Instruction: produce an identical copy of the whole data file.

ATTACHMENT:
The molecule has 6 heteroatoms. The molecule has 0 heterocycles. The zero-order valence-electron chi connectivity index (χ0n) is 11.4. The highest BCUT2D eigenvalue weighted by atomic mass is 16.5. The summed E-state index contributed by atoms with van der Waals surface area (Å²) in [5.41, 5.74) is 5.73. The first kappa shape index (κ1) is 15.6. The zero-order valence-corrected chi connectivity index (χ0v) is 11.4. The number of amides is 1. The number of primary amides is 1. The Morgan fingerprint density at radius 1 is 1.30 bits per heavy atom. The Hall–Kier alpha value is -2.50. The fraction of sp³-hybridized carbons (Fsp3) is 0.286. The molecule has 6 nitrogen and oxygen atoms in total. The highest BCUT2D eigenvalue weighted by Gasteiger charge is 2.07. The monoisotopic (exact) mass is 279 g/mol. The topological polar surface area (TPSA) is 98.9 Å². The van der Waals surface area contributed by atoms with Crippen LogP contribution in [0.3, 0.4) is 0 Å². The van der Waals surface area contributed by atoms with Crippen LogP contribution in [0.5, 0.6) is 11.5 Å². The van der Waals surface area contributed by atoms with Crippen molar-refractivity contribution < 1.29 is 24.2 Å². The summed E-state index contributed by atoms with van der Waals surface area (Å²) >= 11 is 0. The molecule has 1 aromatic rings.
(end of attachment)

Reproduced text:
The molecule has 6 heteroatoms. The molecule has 0 heterocycles. The zero-order valence-electron chi connectivity index (χ0n) is 11.4. The highest BCUT2D eigenvalue weighted by atomic mass is 16.5. The summed E-state index contributed by atoms with van der Waals surface area (Å²) in [5.41, 5.74) is 5.73. The first kappa shape index (κ1) is 15.6. The zero-order valence-corrected chi connectivity index (χ0v) is 11.4. The number of amides is 1. The number of primary amides is 1. The Morgan fingerprint density at radius 1 is 1.30 bits per heavy atom. The Hall–Kier alpha value is -2.50. The fraction of sp³-hybridized carbons (Fsp3) is 0.286. The molecule has 6 nitrogen and oxygen atoms in total. The highest BCUT2D eigenvalue weighted by Gasteiger charge is 2.07. The monoisotopic (exact) mass is 279 g/mol. The topological polar surface area (TPSA) is 98.9 Å². The van der Waals surface area contributed by atoms with Crippen LogP contribution in [0.3, 0.4) is 0 Å². The van der Waals surface area contributed by atoms with Crippen LogP contribution in [0.5, 0.6) is 11.5 Å². The van der Waals surface area contributed by atoms with Crippen molar-refractivity contribution < 1.29 is 24.2 Å². The summed E-state index contributed by atoms with van der Waals surface area (Å²) >= 11 is 0. The molecule has 1 aromatic rings.